New research suggests a process to extract oxygen from the Martian atmosphere using plasma
New research suggests a process to extract oxygen from the Martian atmosphere using plasma (PC

Innovative New Method of Harvesting Oxygen on Mars Puts the Fourth State of Matter to Work

In planning the future mission to Mars, NASA is looking for ways to save room on the spacecraft and decrease payload for an easier flight. One way to accomplish both these goals is to use Mars’ own atmosphere to produce enough oxygen for breathing.

While this may sound challenging, an international team of researchers is currently using plasma to extract oxygen from the carbon dioxide in Mars’ atmosphere.

Background: What is Plasma?

Plasma, the fourth state of matter,  is a special type of matter that results when gases become superheated. Molecules gets so hot that electrons are separated from atoms to form a charged gas. Plasma is fairly commonplace in our universe, making up stars and supernovas, and because it is so hot, it also makes for the perfect tool to help create oxygen from carbon dioxide.

Analysis: Extracting Oxygen

To utilize plasma in the oxygen extraction process, an international team from the University of Lisbon, Sorbonne University, MIT, Eindhoven University of Technology, and the Dutch Institute for Fundamental Energy collaborated to develop a set of experimental protocols.

According to University of Lisbon researcher Vasco Guerra“To extract the oxygen from the carbon dioxide molecule, we need to decompose it. This requires energy.” Plasma can help with that energy need. “Plasma contains free charged particles, like. electrons and ions,” Guerra added. “The electrons are light and are easily accelerated up to very high energies with electric fields. When these ‘bullet-like’ electrons collide with a CO2 molecule, they can directly decompose it or transfer some energy to cause it to vibrate. In short, plasma provides an effective way to channel the energy (acquired from its free electrons) into the desired output, meaning we can use the available energy selectively.” This allows the process to be more efficient thanks to an enhanced level of control.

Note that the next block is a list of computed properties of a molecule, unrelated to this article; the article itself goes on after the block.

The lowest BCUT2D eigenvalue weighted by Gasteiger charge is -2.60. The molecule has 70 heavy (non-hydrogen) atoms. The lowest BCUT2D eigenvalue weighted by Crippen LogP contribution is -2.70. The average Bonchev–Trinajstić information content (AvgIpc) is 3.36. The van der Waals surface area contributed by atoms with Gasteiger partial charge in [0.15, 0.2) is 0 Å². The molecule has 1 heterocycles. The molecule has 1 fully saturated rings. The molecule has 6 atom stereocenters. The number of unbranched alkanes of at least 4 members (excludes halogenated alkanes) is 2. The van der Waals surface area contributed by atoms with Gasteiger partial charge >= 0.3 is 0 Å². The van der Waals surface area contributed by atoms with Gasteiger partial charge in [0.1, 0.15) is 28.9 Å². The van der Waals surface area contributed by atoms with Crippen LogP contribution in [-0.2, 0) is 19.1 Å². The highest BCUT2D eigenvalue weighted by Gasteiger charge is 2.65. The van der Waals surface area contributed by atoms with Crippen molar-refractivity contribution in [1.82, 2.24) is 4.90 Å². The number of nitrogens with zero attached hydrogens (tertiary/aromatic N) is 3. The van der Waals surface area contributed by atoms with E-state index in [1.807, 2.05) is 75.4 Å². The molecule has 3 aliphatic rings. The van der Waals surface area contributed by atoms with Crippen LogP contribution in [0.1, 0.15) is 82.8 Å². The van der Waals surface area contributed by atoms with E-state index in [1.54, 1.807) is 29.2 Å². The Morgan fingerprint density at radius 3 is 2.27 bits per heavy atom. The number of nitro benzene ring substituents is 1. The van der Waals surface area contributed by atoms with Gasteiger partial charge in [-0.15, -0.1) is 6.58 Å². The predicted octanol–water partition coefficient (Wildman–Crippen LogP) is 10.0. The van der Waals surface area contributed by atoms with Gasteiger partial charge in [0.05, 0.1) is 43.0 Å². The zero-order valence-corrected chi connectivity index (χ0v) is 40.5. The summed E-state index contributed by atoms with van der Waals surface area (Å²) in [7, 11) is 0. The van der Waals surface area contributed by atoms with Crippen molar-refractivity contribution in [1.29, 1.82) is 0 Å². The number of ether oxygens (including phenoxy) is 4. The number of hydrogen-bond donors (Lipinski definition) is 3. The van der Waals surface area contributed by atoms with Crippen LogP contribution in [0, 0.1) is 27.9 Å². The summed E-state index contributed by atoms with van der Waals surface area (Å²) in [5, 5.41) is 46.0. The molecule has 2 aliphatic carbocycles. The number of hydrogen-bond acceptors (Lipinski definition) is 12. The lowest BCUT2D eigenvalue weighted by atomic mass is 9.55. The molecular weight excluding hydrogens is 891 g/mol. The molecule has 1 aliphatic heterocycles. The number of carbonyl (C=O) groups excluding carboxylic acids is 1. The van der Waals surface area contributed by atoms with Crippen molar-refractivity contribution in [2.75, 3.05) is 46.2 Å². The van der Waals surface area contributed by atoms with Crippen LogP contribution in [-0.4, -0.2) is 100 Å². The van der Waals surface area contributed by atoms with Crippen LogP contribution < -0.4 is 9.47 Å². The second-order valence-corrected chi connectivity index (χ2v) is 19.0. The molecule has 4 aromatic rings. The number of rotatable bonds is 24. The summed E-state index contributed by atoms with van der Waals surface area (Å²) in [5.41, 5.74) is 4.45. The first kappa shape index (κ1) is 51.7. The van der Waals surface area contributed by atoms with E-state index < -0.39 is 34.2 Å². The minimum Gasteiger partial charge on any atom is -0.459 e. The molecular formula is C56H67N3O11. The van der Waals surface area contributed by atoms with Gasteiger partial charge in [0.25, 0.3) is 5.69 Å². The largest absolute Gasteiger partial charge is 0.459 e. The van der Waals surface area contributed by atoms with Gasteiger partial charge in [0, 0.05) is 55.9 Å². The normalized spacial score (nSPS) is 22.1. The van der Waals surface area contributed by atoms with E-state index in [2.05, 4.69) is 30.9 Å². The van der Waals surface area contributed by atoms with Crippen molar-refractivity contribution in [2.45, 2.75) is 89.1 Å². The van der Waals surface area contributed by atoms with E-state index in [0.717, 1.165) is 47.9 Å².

The plasma adds other benefits as well. As Guerra explains, “The next generated in the plasma and other plasma effects will also be beneficial for the separation of oxygen, by increasing the performance of the separation membrane. Immediate removal of oxygen also increases the plasma performance, by preventing reactions from forming back to CO2. Therefore, there is a true synergy between plasma decomposition and oxygen permeation across the membrane.”

Outlook: Plasma can Improve Space Travel

The new study, published in the Journal of Applied Physics, points to the idea that future space travel may be improved significantly by removing the number of challenging mission components.

“Producing oxygen on Mars (by whatever means) will have a significant impact in reducing the logistics of a mission to Mars, by reducing the amount of fuel and breathable oxygen to be transported,” Guerra says. By developing a method to draw resources from Mars’ atmosphere in this way, it may help future astronauts on space missions by providing everything from renewable fuel sources, to fertilizer for future farming efforts on planets like Mars. 

“Oxygen and nitrogen-which is also available in the Martian atmosphere are the building blocks to synthesize nitrogen-based fertilizers for future Martian agriculture,” Guerra says, adding that “Also, oxygen and carbon dioxide can be used to manufacture liquid propellants for rockets.” 

Kenna Hughes-Castleberry is a staff writer at the Debrief and the Science Communicator at JILA (a partnership between the University of Colorado Boulder and NIST). Her writing beats include deep tech, the metaverse, and quantum technology. You can find more of her work at her website: